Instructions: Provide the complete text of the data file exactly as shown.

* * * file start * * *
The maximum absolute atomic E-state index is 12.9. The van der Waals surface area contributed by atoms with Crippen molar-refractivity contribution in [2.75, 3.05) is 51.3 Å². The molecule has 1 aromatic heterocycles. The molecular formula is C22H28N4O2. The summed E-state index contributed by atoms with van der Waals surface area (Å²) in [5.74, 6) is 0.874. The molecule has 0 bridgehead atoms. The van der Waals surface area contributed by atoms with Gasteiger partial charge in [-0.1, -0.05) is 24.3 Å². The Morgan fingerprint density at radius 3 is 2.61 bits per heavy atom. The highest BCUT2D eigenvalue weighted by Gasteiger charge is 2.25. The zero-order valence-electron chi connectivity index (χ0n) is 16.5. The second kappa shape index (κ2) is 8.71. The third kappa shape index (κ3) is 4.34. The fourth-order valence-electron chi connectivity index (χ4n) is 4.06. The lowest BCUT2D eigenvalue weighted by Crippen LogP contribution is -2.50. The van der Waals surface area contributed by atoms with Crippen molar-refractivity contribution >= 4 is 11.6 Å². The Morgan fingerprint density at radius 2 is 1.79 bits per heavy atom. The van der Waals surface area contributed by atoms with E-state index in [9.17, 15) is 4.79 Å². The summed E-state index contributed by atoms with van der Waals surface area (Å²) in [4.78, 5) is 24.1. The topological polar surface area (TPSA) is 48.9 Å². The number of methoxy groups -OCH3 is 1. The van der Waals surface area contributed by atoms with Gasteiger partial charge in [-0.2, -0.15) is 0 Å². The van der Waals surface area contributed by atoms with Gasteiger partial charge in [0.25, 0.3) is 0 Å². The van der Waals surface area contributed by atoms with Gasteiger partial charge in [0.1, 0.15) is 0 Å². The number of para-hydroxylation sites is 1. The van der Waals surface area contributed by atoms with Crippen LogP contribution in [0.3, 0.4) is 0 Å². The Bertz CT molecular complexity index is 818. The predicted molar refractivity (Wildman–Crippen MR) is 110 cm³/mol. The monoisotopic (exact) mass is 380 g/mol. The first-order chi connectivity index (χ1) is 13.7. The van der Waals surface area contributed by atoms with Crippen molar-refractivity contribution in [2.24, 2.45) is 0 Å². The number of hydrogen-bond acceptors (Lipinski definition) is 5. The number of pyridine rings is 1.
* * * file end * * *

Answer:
The maximum absolute atomic E-state index is 12.9. The van der Waals surface area contributed by atoms with Crippen molar-refractivity contribution in [2.75, 3.05) is 51.3 Å². The molecule has 1 aromatic heterocycles. The molecular formula is C22H28N4O2. The summed E-state index contributed by atoms with van der Waals surface area (Å²) in [5.74, 6) is 0.874. The molecule has 0 bridgehead atoms. The van der Waals surface area contributed by atoms with Gasteiger partial charge in [-0.1, -0.05) is 24.3 Å². The Morgan fingerprint density at radius 3 is 2.61 bits per heavy atom. The highest BCUT2D eigenvalue weighted by Gasteiger charge is 2.25. The zero-order valence-electron chi connectivity index (χ0n) is 16.5. The second kappa shape index (κ2) is 8.71. The third kappa shape index (κ3) is 4.34. The fourth-order valence-electron chi connectivity index (χ4n) is 4.06. The lowest BCUT2D eigenvalue weighted by Crippen LogP contribution is -2.50. The van der Waals surface area contributed by atoms with Crippen molar-refractivity contribution >= 4 is 11.6 Å². The Morgan fingerprint density at radius 2 is 1.79 bits per heavy atom. The van der Waals surface area contributed by atoms with E-state index in [9.17, 15) is 4.79 Å². The summed E-state index contributed by atoms with van der Waals surface area (Å²) in [4.78, 5) is 24.1. The topological polar surface area (TPSA) is 48.9 Å². The number of methoxy groups -OCH3 is 1. The van der Waals surface area contributed by atoms with Gasteiger partial charge in [-0.2, -0.15) is 0 Å². The van der Waals surface area contributed by atoms with Gasteiger partial charge in [0.25, 0.3) is 0 Å². The van der Waals surface area contributed by atoms with Gasteiger partial charge in [0.1, 0.15) is 0 Å². The number of para-hydroxylation sites is 1. The van der Waals surface area contributed by atoms with Crippen LogP contribution in [0.3, 0.4) is 0 Å². The Bertz CT molecular complexity index is 818. The predicted molar refractivity (Wildman–Crippen MR) is 110 cm³/mol. The monoisotopic (exact) mass is 380 g/mol. The first-order chi connectivity index (χ1) is 13.7. The van der Waals surface area contributed by atoms with Crippen molar-refractivity contribution in [2.24, 2.45) is 0 Å². The number of hydrogen-bond acceptors (Lipinski definition) is 5. The number of pyridine rings is 1.